SPLIT: Recessional hymns during Lent?


#1

Is there a rule regarding no recessional hymns during Lent? Our parish has always refrained from recessional hymns during Lent, and people have always been good about processing out quietly. But, this evening, at the end of our 6:30pm Mass before middle school faith formation, the youth choir sang a recessional hymn. Some people (including myself) were a little concerned, so later, I asked our youth minister about it.

She said that they had been singing recessional hymns every Wednesday night during Lent, and that she had worked at other parishes in other dioceses, and that our was the first church she had attended where there were no recessional hymns during Lent.

So, is this a rule, or just a tradition or custom observed by some churches? Thanks.


#2

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#3

There is no prescription either way on the books, because the recessional hymn is not a part of the Mass. There is no recessional antiphon or recessional proper written in the Missal, and there is not even a provision for anything to be done at this point which is completely outside the liturgy. It is simply a long-standing custom that liturgies end with a hymn just as they began.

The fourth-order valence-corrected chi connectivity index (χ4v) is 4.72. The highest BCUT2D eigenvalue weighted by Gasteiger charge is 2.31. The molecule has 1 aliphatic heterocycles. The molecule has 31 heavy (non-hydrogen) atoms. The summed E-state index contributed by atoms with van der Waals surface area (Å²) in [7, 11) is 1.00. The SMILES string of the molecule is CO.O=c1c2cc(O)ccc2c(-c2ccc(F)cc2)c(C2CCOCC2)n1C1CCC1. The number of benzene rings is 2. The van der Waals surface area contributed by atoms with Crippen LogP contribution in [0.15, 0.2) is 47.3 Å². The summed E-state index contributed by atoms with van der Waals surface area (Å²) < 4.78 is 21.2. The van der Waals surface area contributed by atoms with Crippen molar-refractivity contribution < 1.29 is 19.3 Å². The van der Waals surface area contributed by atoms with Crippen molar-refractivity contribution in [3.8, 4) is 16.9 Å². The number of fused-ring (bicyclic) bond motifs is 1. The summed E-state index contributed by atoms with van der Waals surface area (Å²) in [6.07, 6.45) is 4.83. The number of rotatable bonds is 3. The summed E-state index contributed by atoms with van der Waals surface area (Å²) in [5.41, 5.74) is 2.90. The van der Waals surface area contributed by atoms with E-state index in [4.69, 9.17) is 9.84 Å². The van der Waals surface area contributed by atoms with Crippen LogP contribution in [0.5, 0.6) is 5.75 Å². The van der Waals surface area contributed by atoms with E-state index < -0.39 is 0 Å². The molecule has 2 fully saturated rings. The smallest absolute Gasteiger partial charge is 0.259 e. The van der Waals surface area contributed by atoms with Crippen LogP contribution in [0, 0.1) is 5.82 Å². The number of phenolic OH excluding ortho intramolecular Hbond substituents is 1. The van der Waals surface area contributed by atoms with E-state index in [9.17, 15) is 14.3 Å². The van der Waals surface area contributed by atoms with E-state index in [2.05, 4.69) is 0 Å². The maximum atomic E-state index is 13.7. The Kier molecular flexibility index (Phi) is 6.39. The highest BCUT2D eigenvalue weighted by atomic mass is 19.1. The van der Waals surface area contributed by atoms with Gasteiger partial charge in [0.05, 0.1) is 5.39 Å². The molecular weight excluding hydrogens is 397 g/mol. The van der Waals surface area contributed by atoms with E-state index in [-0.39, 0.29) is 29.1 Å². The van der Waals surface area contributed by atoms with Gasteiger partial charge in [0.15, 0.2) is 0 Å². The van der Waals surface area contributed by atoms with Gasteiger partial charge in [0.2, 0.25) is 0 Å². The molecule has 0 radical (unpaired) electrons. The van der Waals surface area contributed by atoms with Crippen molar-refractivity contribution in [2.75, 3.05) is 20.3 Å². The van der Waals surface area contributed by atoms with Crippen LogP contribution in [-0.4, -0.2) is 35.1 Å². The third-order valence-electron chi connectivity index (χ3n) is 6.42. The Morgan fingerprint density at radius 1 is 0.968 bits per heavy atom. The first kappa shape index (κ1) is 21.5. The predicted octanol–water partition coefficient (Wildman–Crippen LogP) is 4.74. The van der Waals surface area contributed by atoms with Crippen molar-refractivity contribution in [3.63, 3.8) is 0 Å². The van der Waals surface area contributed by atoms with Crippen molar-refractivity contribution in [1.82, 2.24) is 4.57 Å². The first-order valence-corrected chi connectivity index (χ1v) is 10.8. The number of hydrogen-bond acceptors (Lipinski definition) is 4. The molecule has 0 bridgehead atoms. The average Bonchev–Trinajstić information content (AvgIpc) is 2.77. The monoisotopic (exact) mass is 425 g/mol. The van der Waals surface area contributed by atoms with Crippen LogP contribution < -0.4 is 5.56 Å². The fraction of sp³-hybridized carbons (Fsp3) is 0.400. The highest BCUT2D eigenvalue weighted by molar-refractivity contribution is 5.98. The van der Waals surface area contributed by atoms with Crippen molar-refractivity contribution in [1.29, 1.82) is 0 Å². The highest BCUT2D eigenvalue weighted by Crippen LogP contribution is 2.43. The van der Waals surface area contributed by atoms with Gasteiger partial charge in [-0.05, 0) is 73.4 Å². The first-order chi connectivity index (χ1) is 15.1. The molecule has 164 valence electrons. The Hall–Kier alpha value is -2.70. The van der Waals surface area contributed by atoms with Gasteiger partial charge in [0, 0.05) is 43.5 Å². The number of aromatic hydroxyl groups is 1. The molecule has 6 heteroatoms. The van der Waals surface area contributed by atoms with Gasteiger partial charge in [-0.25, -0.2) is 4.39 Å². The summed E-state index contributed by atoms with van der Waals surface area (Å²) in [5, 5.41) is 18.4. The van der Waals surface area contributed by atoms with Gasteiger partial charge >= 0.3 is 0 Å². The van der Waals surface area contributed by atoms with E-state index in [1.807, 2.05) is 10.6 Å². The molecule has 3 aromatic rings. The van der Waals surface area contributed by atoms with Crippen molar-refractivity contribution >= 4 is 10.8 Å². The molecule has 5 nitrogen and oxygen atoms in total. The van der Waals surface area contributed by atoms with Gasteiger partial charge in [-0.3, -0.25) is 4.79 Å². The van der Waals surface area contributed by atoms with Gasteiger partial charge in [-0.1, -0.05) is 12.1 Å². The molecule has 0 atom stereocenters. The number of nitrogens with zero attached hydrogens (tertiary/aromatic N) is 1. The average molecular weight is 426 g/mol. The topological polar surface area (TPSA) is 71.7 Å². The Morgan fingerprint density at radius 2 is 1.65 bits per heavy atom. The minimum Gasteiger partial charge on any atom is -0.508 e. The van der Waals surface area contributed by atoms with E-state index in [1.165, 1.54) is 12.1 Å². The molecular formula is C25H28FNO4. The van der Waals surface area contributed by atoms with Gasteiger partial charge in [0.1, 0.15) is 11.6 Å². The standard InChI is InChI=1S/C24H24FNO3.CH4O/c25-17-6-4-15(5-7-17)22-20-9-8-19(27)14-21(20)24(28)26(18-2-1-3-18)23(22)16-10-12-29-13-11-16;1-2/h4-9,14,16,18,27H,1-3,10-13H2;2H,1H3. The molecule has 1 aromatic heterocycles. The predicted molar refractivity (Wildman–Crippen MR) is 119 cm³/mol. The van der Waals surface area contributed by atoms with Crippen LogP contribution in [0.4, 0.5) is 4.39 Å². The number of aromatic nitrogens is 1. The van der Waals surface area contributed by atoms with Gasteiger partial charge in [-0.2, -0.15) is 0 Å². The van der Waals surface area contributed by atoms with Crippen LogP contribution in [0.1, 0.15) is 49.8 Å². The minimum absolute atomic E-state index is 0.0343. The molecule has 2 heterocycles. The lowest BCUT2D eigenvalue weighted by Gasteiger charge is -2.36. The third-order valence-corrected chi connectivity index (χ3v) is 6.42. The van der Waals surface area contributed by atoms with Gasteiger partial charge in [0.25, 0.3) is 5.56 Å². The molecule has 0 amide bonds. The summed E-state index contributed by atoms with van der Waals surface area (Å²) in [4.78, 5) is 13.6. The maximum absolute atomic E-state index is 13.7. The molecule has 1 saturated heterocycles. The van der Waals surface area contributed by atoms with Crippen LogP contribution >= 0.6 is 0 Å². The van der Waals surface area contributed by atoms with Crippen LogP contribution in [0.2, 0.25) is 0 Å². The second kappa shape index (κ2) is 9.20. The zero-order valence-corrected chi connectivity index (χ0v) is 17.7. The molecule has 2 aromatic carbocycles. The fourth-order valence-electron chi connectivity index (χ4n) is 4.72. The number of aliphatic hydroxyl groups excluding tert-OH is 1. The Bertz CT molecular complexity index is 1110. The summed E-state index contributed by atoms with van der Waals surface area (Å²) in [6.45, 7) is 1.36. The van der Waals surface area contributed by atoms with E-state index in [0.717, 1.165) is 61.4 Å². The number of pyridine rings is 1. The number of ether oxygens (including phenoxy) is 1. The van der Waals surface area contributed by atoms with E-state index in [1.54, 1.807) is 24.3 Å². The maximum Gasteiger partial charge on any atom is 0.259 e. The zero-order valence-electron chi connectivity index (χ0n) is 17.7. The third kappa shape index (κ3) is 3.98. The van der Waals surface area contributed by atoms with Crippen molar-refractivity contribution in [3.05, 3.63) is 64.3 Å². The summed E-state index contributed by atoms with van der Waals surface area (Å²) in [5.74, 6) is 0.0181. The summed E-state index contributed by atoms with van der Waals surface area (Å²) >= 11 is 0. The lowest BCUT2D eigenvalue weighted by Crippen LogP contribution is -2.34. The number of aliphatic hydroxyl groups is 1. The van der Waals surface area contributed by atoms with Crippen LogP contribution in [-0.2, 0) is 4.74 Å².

The instructions for Lent require that musical instruments not be played except to support the singing of the assembly. Even this instruction is not particularly applicable to the time when the Mass has already been concluded, since the GIRM regulates only the Mass itself. So it is entirely within our rights to sing a recessional hymn, to process out in silence, or even to present an organ "postlude".


#4

I think it is always quite salient to have no recession piece during Lent.


#5

As someone has said, there is nothing regulating recessionals, whether in Lent or at any other times.

In my parish not having a recessional hymn only encourages the people to start chatting earlier. "Recess in silence??" They can't even do that on Holy Thursday when people are in Adoration.


#6

In our parish, during lent, in place of a recessional, the Priest (and Deacon) will venerate the Altar, then they and the Altar servers will kneel at the foot of the Altar, at this point the entire congregation will kneel as well, and remain kneeling until after the Priest (and Deacon) stand and recess out with the servers. During Lent the Altar servers also do not process or recess with the Crucifix and candles. I find this format during Lent very refreshing and solemn. The only exception to this is our diocesan Chrism Mass, (my parish is the Cathedral of the diocese).


#7

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